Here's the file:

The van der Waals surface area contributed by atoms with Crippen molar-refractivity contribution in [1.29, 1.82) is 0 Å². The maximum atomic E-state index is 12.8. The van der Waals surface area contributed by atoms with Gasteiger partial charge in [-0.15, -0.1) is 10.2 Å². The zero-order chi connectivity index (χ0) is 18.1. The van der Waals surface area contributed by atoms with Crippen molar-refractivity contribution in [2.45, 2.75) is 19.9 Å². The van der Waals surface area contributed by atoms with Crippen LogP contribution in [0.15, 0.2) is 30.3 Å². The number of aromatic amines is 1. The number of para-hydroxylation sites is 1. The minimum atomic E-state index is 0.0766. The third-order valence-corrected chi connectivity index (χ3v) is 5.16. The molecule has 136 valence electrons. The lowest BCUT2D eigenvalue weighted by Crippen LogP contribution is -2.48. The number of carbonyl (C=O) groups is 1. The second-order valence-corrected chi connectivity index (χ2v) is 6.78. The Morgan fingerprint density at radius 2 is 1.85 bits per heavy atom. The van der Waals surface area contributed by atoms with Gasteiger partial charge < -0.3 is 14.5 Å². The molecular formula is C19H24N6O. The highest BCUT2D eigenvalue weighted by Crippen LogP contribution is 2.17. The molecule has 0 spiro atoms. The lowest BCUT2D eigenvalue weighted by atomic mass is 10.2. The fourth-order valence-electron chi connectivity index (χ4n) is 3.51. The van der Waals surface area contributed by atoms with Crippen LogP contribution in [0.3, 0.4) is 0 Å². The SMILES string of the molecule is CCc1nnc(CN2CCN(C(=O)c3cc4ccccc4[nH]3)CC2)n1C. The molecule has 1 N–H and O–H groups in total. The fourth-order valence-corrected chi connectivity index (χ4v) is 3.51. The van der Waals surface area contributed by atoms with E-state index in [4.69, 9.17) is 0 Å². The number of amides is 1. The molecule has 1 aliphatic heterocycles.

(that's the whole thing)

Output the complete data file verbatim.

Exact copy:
The van der Waals surface area contributed by atoms with Crippen molar-refractivity contribution in [1.29, 1.82) is 0 Å². The maximum atomic E-state index is 12.8. The van der Waals surface area contributed by atoms with Gasteiger partial charge in [-0.15, -0.1) is 10.2 Å². The zero-order chi connectivity index (χ0) is 18.1. The van der Waals surface area contributed by atoms with Crippen molar-refractivity contribution in [2.45, 2.75) is 19.9 Å². The van der Waals surface area contributed by atoms with Crippen LogP contribution in [0.15, 0.2) is 30.3 Å². The number of aromatic amines is 1. The number of para-hydroxylation sites is 1. The minimum atomic E-state index is 0.0766. The third-order valence-corrected chi connectivity index (χ3v) is 5.16. The molecule has 136 valence electrons. The lowest BCUT2D eigenvalue weighted by Crippen LogP contribution is -2.48. The number of carbonyl (C=O) groups is 1. The second-order valence-corrected chi connectivity index (χ2v) is 6.78. The Morgan fingerprint density at radius 2 is 1.85 bits per heavy atom. The van der Waals surface area contributed by atoms with Gasteiger partial charge < -0.3 is 14.5 Å². The molecular formula is C19H24N6O. The highest BCUT2D eigenvalue weighted by Crippen LogP contribution is 2.17. The molecule has 0 spiro atoms. The lowest BCUT2D eigenvalue weighted by atomic mass is 10.2. The fourth-order valence-electron chi connectivity index (χ4n) is 3.51. The van der Waals surface area contributed by atoms with Crippen LogP contribution in [0.3, 0.4) is 0 Å². The SMILES string of the molecule is CCc1nnc(CN2CCN(C(=O)c3cc4ccccc4[nH]3)CC2)n1C. The molecule has 1 N–H and O–H groups in total. The fourth-order valence-corrected chi connectivity index (χ4v) is 3.51. The van der Waals surface area contributed by atoms with E-state index in [4.69, 9.17) is 0 Å². The number of amides is 1. The molecule has 1 aliphatic heterocycles.